Archives of Toxicology

, Volume 82, Issue 6, pp 379–385 | Cite as

Understanding artemisinin-induced brainstem neurotoxicity

  • Raymond F. Genovese
  • Donald B. Newman
Organ Toxicity and Mechanisms


Artemisinins are fast-acting and highly efficacious antimalarials. There has been a rapid increase in their use in response to increasing drug resistance and further increases in their use are anticipated as they continue to replace existing therapies. In laboratory studies, artemisinins can produce relatively specific brainstem neurotoxicity. Select nuclei in the medulla, pons and mesencephalon are usually found to be most vulnerable. Species-specific differences in the vulnerability of nuclei may also exist. While not yet completely understood, occurrence of the lesion seems to be dependent upon a sustained, rather than peak, level of circulating drug or metabolite. With daily administrations, the onset of signs of brainstem neurotoxicity frequently develops abruptly and sometimes is observable only at the end of, or after, a regimen of administration. Behavioral correlates of brainstem neurotoxicity in laboratory animals include ataxic symptoms such as tremor, gait impairment and balance disturbance. Symptoms may also include auditory impairment. Screening and diagnostic procedures to guard against artemisinin-induced brainstem neurotoxicity in humans need to be based on the available, albeit limited, data from laboratory studies. Substantial and fundamental gaps in our understanding of artemisinin brainstem neurotoxicity exist including the mode of action of neurotoxicity and the specific conditions under which it occurs. Further, the possibility of increased vulnerability from age-related factors, drug interactions and cumulative administration regimens has not yet been investigated. Substantial progress addressing these issues is needed to maintain appropriate pharmacovigilance as the use of these powerful and life-saving antimalarials increases.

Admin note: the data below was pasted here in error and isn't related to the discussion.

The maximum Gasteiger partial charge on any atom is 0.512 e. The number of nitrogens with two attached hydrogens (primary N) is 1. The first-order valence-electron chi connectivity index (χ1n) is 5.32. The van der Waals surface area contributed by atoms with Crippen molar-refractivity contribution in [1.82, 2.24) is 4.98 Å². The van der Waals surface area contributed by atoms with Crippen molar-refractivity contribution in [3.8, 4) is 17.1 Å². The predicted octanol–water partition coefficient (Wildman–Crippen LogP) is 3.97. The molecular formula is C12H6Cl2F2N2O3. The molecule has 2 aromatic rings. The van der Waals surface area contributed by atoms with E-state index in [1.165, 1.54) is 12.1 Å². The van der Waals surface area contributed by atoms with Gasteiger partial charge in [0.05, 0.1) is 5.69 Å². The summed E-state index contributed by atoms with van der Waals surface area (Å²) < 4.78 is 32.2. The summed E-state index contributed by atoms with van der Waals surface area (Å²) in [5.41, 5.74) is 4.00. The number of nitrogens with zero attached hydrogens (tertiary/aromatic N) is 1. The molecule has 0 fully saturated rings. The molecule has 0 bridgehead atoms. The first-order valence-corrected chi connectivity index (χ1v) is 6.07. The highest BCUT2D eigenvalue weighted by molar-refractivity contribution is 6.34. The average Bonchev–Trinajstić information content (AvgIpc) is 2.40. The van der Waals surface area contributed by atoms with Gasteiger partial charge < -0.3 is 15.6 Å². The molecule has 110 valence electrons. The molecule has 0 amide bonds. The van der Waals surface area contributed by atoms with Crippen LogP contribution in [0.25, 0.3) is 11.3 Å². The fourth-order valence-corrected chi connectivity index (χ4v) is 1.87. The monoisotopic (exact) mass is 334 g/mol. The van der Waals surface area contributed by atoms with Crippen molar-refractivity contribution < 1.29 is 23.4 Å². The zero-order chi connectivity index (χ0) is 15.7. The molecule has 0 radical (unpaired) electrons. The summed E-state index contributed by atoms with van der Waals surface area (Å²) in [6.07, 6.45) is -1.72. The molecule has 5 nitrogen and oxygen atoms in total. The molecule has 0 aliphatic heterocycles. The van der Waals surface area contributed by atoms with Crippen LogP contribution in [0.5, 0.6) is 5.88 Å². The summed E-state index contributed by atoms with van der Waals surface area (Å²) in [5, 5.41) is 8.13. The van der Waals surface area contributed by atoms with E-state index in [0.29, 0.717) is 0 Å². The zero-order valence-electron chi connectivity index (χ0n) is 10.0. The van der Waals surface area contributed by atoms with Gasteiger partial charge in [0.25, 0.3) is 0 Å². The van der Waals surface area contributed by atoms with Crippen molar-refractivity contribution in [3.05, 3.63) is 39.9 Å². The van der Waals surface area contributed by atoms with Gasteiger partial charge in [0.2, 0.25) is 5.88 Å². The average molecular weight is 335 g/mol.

Artemisinin Arteether Artemether Artesunate Neurotoxicity Brainstem Antimalarial 


  1. Boivin MJ et al (2007) Cognitive impairment after cerebral malaria in children: a prospective study. Pediatrics 119:360–366CrossRefGoogle Scholar
  2. Breman JG et al (2004) Conquering the intolerable burden of malaria: what’s new, what’s needed: a summary. Am J Trop Med Hyg 71:1–15PubMedGoogle Scholar